Home Think Features ‘That Funny Feeling’ is the best modern ‘We Didn’t Start the Fire’

‘That Funny Feeling’ is the best modern ‘We Didn’t Start the Fire’

It has been a couple of months since the release of Bo Burnham’s latest Netflix special Inside, a combination of one man show, live album, diary, performance and art piece.

By now just about everyone has had a shot at writing up hot takes, singing the show’s virtues or just having a go at what this deeply personal piece means to both Burnham himself, and everyone else who experienced the pandemic inside.

But let’s take a look at one specific song from the special called “That Funny Feeling”. And, if you’ve read the headline, I think it’s a good attempt at a modern version of “We Didn’t Start the Fire” by Billy Joel.

We Didn’t Start the Fire is an odd mix, a timeless tale of things being broken before we’re all even born, as well as a snapshot of the world between the birth of Joel and the release of the song in 1989.

That Funny Feeling, is in contrast, more contemporary, both because it deals with modern day events and because it focuses on the most present future from the past few years.

At this point it would help to watch or at least listen to the song. For the former you will need to go to Netflix because it has not been uploaded to YouTube unlike other songs from Inside such as Welcome to the Internet, White Woman’s Instagram and All Eyes on Me.

You can, however, simply listen to all the music from Inside on several streaming services.

Using the subtitles on Netflix we’ve transcribed the lyrics from That Funny Feeling so you can follow along as you listen:

I can’t really, uh, play the guitar very well
Um, or sing, so…
You know, apologies

Stunning 8K resolution meditation app
In honor of the revolution
It’s half-off at the Gap
Deadpool’s self-awareness
Loving parents, harmless fun
The backlash to the backlash
To the thing that’s just began

There it is
Again
That funny feeling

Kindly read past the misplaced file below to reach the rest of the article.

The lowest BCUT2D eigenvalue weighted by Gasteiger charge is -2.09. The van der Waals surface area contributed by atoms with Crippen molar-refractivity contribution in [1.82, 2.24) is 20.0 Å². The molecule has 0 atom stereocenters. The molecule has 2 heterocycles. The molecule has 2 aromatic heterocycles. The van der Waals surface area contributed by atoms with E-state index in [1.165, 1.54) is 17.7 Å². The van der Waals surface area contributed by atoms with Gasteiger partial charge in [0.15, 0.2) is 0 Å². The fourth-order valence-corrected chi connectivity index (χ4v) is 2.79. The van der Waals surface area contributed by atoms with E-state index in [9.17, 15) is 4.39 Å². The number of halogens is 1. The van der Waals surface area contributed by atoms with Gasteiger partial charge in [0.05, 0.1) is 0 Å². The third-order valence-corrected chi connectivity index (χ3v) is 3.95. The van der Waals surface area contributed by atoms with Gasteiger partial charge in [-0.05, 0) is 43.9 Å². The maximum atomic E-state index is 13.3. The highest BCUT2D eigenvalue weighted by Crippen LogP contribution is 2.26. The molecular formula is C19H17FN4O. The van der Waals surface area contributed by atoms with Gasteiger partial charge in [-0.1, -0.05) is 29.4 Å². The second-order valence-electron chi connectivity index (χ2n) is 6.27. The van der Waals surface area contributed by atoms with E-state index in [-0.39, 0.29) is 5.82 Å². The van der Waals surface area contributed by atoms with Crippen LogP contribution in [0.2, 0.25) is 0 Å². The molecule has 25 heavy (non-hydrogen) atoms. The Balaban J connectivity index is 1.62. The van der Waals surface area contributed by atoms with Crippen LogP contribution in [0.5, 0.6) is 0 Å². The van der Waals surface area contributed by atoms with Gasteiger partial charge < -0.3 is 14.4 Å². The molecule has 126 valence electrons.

That funny feeling
There it is
Again
That funny feeling
That funny feeling

The surgeon general’s pop-up shop
Robert Iger’s face
Discount Etsy agitprop
Bugle’s take on race
Female Colonel Sanders
Easy answers, civil war
The whole world at your fingertips
The ocean at your door
The live-action Lion King
The Pepsi halftime show
Twenty thousand years of this
Seven more to go
Carpool Karaoke
Steve Aoki, Logan Paul
A gift shop at the gun range
A mass shooting at the mall

There it is
Again
That funny feeling
That funny feeling
There it is
Again
That funny feeling
That funny feeling

Reading Pornhub’s terms of service
Going for a drive
And obeying all the traffic laws
In Grand Theft Auto 5
Full agoraphobic
Losing focus, cover blown
A book on getting better
Hand-delivered by a drone
Total dissociation
Fully out your mind
Googling “derealisation”
Hating what you find
That unapparent Summer air
In early Fall
The quiet comprehending
Of the ending of it all

There it is
Again
That funny feeling
That funny feeling
There it is
Again
That funny feeling
That funny feeling

Hey, what can ya say?
We were overdue
But it’ll be over soon
You wait
Hey, what can ya say?
We were overdue
But it’ll be over soon
Just wait
Hey, what can ya say?
We were overdue
But it’ll be over soon
You wait
Hey, what can ya say?
We were overdue
But it’ll be over soon
You wait